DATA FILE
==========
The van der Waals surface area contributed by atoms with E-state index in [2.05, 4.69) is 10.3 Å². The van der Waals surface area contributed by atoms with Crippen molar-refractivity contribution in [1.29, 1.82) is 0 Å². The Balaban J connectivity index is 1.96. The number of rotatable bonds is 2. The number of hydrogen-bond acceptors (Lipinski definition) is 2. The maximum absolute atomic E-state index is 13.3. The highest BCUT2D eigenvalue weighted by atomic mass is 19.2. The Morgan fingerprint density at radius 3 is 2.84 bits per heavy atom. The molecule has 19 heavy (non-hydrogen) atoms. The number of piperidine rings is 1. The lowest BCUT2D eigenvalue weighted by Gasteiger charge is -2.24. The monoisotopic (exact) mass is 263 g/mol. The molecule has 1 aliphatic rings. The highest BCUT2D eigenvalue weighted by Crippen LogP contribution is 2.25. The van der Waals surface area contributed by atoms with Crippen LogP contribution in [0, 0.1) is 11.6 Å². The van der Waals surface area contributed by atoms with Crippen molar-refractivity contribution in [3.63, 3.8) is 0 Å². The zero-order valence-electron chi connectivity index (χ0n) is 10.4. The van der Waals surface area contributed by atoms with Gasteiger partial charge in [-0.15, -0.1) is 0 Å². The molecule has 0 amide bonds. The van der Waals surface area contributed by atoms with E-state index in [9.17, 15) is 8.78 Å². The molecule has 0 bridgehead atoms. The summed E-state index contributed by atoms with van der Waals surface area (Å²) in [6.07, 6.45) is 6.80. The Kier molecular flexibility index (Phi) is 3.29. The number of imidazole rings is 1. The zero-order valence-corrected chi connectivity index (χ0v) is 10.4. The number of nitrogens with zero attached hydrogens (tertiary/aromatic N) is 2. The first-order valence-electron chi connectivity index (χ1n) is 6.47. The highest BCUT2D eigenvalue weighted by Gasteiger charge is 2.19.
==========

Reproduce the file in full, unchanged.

The van der Waals surface area contributed by atoms with E-state index in [2.05, 4.69) is 10.3 Å². The van der Waals surface area contributed by atoms with Crippen molar-refractivity contribution in [1.29, 1.82) is 0 Å². The Balaban J connectivity index is 1.96. The number of rotatable bonds is 2. The number of hydrogen-bond acceptors (Lipinski definition) is 2. The maximum absolute atomic E-state index is 13.3. The highest BCUT2D eigenvalue weighted by atomic mass is 19.2. The Morgan fingerprint density at radius 3 is 2.84 bits per heavy atom. The molecule has 19 heavy (non-hydrogen) atoms. The number of piperidine rings is 1. The lowest BCUT2D eigenvalue weighted by Gasteiger charge is -2.24. The monoisotopic (exact) mass is 263 g/mol. The molecule has 1 aliphatic rings. The highest BCUT2D eigenvalue weighted by Crippen LogP contribution is 2.25. The van der Waals surface area contributed by atoms with Crippen LogP contribution in [0, 0.1) is 11.6 Å². The van der Waals surface area contributed by atoms with Crippen molar-refractivity contribution in [3.63, 3.8) is 0 Å². The zero-order valence-electron chi connectivity index (χ0n) is 10.4. The van der Waals surface area contributed by atoms with Gasteiger partial charge in [-0.15, -0.1) is 0 Å². The molecule has 0 amide bonds. The van der Waals surface area contributed by atoms with E-state index in [9.17, 15) is 8.78 Å². The molecule has 0 bridgehead atoms. The summed E-state index contributed by atoms with van der Waals surface area (Å²) in [6.07, 6.45) is 6.80. The Kier molecular flexibility index (Phi) is 3.29. The number of imidazole rings is 1. The zero-order valence-corrected chi connectivity index (χ0v) is 10.4. The number of nitrogens with zero attached hydrogens (tertiary/aromatic N) is 2. The first-order valence-electron chi connectivity index (χ1n) is 6.47. The highest BCUT2D eigenvalue weighted by Gasteiger charge is 2.19.